In March, Scripps Networks Interactive, our parent company, opened a new LEED-registered building at our headquarters in Knoxville, Tenn. I love our sunlight-bathed, eco-friendly, beautiful digs featuring wall-sized windows, an open floor plan, brightly-colored, ergonomic furniture, and natural materials like bamboo and cork. One of my favorite features is the plant-covered living wall in the lobby.



This year when selecting a wreath for your home, play with shape and materials to make your wreath more unique and stylish. Create an eye-catching focal point with this blossom wreath. It has color and texture with velvety, fabric petals. Using boxwood, magnolia or holly branches can update your look without changing your color scheme. This square boxwood wreath is simple and contemporary at the same time. You can also  go for a more natural look with this tree-shaped cedar bough and pine cone wreath.  This allows for Christmas decorating, but it will not over-shadow your home for those who believe less is more.

wreath 1wreath 3wreath 2

Living Wall Garden
A vertical garden plot tops my list of planting to-dos this spring — not only because they’re attention-getting and verdant, but because the squirrels in my backyard love to dig up my plants. A simple, mounted wall planter will keep things green and out of reach.


(5 of 7 holiday home decor gift guides my fellow decorating editor, Chelsey, and I have put together according to design style)

Eco-this, eco-that. Remember when snipping 6-pack plastic pop rings was a joke (turns out, not so) and it was considered dorky to pack your lunch in a reusable lunch box?

If you think Eco-Chic style is just a fad, see’s spoof on the next eco trend: Eco-Fatigue!
Eco Fatigue Fake Fad from
Photo: Integrated Press, via

For those who are still gung-ho about being eco-conscious, there are plenty of nifty gifties for the holidays to satisfy your green urges. Plus, spending your hard-earned cash on earth-friendly items is a gift you’ve given yourself without even knowing. Here are our top picks for Eco-Chic gifts this season.

Cedar Sake Cup
Cedar Sake Cup
Solid cedar cups smell as wonderful as the sake poured in them. Now your eco-conscious friend can sip in style.
Buy: Canoe, $5

Recycled Glass Wasp Catcher
Recycled Glass Wasp Catcher
A humane, and beautiful, way to catch pests around porches and breezeways that’s every bit as kind to the wasp as it is to the environment.
Buy: Gaiam, $12

Be the Change Throw
“Be the Change” Throw
Chelsey spotted this beautiful interpretation of one of Mahatma Gandhi’s most famous quotes. The throw is made of jersey tees and satin edging and is sure to inspire your eco-conscious recipient every time they need to keep warm.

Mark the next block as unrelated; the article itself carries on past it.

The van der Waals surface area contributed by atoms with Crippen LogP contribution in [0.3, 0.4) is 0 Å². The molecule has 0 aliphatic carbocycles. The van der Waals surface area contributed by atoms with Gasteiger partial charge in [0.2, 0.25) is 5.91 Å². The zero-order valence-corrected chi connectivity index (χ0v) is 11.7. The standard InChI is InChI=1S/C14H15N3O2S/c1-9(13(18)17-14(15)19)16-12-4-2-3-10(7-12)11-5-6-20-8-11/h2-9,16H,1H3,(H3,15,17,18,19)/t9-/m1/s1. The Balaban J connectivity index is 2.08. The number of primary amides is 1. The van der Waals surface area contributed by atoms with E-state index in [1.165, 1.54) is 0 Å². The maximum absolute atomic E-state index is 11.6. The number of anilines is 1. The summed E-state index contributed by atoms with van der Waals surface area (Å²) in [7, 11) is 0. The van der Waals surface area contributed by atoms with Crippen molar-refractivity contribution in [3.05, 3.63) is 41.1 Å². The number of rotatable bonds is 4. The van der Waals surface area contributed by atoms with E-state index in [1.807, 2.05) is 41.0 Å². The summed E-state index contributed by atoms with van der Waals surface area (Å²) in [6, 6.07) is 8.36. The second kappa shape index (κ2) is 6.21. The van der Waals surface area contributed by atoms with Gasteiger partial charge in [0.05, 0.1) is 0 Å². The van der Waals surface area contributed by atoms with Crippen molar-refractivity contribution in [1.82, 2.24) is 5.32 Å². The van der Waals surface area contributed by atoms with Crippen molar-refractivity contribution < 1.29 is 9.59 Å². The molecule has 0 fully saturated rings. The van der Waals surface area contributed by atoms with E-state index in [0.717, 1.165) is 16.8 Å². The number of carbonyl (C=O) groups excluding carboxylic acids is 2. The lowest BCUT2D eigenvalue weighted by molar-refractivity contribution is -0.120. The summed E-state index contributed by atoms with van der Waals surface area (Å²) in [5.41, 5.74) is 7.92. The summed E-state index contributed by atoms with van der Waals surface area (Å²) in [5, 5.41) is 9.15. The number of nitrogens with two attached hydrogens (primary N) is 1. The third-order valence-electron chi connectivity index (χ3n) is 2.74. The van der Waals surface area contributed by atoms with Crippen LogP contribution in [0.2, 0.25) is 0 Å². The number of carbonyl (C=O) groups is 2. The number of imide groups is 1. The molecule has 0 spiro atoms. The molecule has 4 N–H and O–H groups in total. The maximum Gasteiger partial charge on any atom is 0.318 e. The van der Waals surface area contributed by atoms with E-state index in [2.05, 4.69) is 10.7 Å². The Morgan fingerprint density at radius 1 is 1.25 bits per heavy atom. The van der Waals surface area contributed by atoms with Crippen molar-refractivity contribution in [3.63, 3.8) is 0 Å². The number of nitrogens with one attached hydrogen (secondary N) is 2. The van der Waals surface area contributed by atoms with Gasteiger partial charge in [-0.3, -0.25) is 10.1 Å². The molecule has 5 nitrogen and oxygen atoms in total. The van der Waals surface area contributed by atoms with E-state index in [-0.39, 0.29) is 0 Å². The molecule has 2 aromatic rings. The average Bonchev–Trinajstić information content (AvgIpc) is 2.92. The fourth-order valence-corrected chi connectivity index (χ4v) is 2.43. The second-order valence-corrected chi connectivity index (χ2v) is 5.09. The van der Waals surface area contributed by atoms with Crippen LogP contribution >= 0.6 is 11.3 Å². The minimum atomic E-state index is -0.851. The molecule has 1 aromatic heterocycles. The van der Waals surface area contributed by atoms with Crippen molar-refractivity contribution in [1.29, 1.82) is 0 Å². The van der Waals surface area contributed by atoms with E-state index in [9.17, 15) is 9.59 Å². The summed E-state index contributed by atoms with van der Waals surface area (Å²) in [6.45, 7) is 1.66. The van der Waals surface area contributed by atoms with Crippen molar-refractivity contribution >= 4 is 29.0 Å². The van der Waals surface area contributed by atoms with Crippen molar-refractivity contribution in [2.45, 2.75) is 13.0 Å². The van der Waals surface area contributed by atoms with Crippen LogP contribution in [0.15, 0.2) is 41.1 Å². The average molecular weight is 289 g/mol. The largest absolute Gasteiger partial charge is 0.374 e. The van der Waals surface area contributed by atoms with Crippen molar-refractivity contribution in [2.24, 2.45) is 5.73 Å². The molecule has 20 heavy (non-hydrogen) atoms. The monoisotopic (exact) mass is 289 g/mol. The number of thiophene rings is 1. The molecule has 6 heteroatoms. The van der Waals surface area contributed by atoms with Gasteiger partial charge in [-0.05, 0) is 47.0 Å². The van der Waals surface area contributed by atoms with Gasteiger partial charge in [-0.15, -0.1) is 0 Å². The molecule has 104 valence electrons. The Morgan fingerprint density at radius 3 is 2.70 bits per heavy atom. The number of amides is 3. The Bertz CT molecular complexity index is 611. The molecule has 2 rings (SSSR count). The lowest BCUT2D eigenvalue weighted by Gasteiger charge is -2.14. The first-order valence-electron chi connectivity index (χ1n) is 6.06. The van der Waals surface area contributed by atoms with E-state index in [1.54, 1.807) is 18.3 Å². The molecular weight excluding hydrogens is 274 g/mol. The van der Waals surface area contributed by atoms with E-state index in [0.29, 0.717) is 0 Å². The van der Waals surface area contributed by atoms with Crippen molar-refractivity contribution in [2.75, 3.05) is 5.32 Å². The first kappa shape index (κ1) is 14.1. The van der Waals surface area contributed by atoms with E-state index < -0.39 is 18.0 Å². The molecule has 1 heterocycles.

Buy: Branch Home, $368

Felt Magazine Rack
Felt Magazine Rack
To be read like Mugatu (Will Ferrell) in Zoolander: “Felt is so hot right now!” Two-sided industrial felt, belted with bungee cords makes for an accordion-style magazine rack that’s as hip as your eco-friendly friend.
Buy: Pique, $80

igrobot from chocosho
This little guy makes me happy, and why wouldn’t he? His mission is to bring green life to humans. Give him a buzz cut, and the grass will resiliently grow again — much like the weeds in your lawn. He also can be replanted and reused for other purposes if your green friend unfortunately lacks a green thumb.
Buy: Chocosho, $12.50

ecoDesign Source Book
ecoDesign Source Book
A must-have for eco-fanatics. This book is chock full of resources selling everything from clothes to home goods that are equal parts beautiful and green. Have your smelling salts nearby when you gift this: Your eco-conscious recipient might go into a tizzy.
Buy: Sprout Home, $35

Fireplace Screen by Tammy Roy
Fireplace Screen
Tammy Roy is an eco-inspired metal artist who dumpster dives to create her lovely metal bowls and home accents. Salvaged rebar and beer bottle votives make this fireplace screen one of a kind — and it’s totally fireproof! Finally a place for the eco-friendly to put all their soy candles.
Buy: OneEighty Design, $250

See all the 2007 gift guides for the home:

Shabby Chic
Modern Style
Old World, Traditional Style
Whimsical Style for Kids
Graphic Design Style
Ethnic Style, Around the World Gifts
Stocking Stuffers Gift Guide
Wrapping Paper Guide

Shop for more Eco-Chic gifts at’s MarketPlace.

Design HappensGuest Blogger: Catherine B. Stein, president of THE COLOR COUNCIL

Caren’s note: The New York International Gift Fair is a five-day showcase of the latest releases in the gift and home furnishing industries from about 2,700 companies around the world. Catherine B. Stein, color trend forecaster and convention regular, brings us the style trends seen at August 2007′s fair for Design Happen’s NYIGF series. All pictures except Eggflat and Tatami Organic bedding taken by Catherine.

Pebble pillows